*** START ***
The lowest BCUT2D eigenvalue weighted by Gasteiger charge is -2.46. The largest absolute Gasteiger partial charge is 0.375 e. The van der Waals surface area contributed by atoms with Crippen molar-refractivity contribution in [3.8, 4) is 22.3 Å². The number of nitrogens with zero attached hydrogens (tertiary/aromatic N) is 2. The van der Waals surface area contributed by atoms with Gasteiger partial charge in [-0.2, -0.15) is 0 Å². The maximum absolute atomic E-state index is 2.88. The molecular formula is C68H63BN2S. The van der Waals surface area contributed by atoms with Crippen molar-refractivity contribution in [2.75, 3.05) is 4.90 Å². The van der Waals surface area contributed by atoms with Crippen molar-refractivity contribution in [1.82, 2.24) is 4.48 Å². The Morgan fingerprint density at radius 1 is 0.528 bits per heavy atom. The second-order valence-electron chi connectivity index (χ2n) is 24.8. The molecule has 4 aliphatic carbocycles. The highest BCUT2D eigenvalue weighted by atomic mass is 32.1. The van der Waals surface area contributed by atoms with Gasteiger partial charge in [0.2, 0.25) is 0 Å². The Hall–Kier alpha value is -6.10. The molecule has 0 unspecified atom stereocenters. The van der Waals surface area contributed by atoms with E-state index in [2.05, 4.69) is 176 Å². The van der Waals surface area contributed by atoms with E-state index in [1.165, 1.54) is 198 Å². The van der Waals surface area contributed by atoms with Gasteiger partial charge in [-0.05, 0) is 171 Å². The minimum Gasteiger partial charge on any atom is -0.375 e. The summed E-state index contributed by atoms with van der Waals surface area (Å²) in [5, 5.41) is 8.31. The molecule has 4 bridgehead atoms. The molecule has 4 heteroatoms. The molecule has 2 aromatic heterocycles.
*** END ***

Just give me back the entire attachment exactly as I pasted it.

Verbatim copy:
The lowest BCUT2D eigenvalue weighted by Gasteiger charge is -2.46. The largest absolute Gasteiger partial charge is 0.375 e. The van der Waals surface area contributed by atoms with Crippen molar-refractivity contribution in [3.8, 4) is 22.3 Å². The number of nitrogens with zero attached hydrogens (tertiary/aromatic N) is 2. The van der Waals surface area contributed by atoms with Gasteiger partial charge in [-0.2, -0.15) is 0 Å². The maximum absolute atomic E-state index is 2.88. The molecular formula is C68H63BN2S. The van der Waals surface area contributed by atoms with Crippen molar-refractivity contribution in [2.75, 3.05) is 4.90 Å². The van der Waals surface area contributed by atoms with Crippen molar-refractivity contribution in [1.82, 2.24) is 4.48 Å². The Morgan fingerprint density at radius 1 is 0.528 bits per heavy atom. The second-order valence-electron chi connectivity index (χ2n) is 24.8. The molecule has 4 aliphatic carbocycles. The highest BCUT2D eigenvalue weighted by atomic mass is 32.1. The van der Waals surface area contributed by atoms with Gasteiger partial charge in [0.2, 0.25) is 0 Å². The Hall–Kier alpha value is -6.10. The molecule has 0 unspecified atom stereocenters. The van der Waals surface area contributed by atoms with E-state index in [2.05, 4.69) is 176 Å². The van der Waals surface area contributed by atoms with E-state index in [1.165, 1.54) is 198 Å². The van der Waals surface area contributed by atoms with Gasteiger partial charge in [-0.05, 0) is 171 Å². The minimum Gasteiger partial charge on any atom is -0.375 e. The summed E-state index contributed by atoms with van der Waals surface area (Å²) in [5, 5.41) is 8.31. The molecule has 4 bridgehead atoms. The molecule has 4 heteroatoms. The molecule has 2 aromatic heterocycles.